Appearing before the panel on the last day of the month-long Zulman Inquiry, SA Sports Confederation and Olympic Committee (Sascoc) president Gideon Sam had the committee members reeling again on Wednesday, in response to the organisation’s apparently frivolous spending sprees.
During a heated submission, in which sharp words were exchanged between Sam and all three committee members, the Sascoc boss was asked whether he thought the annual cost of R2.2 million spent on daily allowances and per diems for Sascoc board members while travelling was excessive.
He was also asked whether his own daily travel allowance of R6 000 (on top of a R21 000 monthly stipend, as well as flight and accommodation costs) was unnecessarily steep for a voluntary member of a non-profit body.
In response, Sam said: “If I look at the dollar/rand value, it’s small money”.
In his defence, he said per diems had to be used to cover costs of transport between hotels and venues, as well as meals.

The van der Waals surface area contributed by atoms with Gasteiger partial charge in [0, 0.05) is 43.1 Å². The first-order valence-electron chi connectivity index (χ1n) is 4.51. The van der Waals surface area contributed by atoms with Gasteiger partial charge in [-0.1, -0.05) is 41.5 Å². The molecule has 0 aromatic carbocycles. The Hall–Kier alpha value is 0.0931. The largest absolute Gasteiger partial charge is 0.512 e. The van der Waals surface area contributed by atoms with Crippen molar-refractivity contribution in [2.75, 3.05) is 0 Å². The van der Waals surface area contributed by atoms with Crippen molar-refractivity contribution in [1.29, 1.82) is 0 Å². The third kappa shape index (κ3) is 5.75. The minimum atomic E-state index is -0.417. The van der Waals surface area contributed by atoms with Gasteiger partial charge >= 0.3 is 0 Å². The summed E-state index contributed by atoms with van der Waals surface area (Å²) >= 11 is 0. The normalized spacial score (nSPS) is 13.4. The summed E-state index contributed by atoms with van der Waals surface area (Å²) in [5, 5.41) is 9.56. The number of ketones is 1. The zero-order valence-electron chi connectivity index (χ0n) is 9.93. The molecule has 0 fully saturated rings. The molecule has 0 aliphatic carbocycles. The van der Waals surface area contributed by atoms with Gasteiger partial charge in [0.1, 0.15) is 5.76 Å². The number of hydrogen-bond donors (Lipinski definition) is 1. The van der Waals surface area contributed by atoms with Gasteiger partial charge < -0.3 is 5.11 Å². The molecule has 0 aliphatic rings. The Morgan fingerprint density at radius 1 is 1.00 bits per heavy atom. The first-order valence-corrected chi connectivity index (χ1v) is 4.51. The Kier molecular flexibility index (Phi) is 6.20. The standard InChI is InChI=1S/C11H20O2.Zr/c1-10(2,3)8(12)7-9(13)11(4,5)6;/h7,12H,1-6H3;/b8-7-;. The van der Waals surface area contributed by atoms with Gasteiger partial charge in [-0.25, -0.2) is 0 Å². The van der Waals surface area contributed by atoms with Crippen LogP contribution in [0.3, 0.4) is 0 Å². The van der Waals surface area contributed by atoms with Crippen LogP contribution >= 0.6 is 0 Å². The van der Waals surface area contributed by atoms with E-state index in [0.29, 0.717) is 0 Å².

Sam brushed aside various allegations made against him during the inquiry led by retired judge Ralph Zulman, which was investigating governance issues in the Olympic body.
It was put forward by the committee that Sam had made unilateral decisions in dealing with government, without consulting his board, though he claimed this was standard Sascoc process.
When committee member Shamima Gaibie told him “there is a fundamental problem in how the organisation is run”, Sam responded: “I disagree”.
He was also told by committee member Ali Bacher that there was a conflict of interest in his previous role as a director of Accelerate Sport, as the company had provided services for Sascoc members, though Sam again disagreed as the company had not dealt directly with the umbrella body.
He also denied allegations that there was a conflict of interest with numerous Sascoc board members sitting on the Lotto distribution agency for sport, which allocated funds to Sascoc and its members, as he recused himself when certain applications were discussed.
Sam claimed Sascoc’s time and resources were largely being wasted on legal disputes raised by national federations, and he believed Sascoc should be split into two separate bodies – one to serve as the national Olympic committee and the other to govern national federations.
“The problem is the with structure of South African sport,” Sam said, ” not with Sascoc.”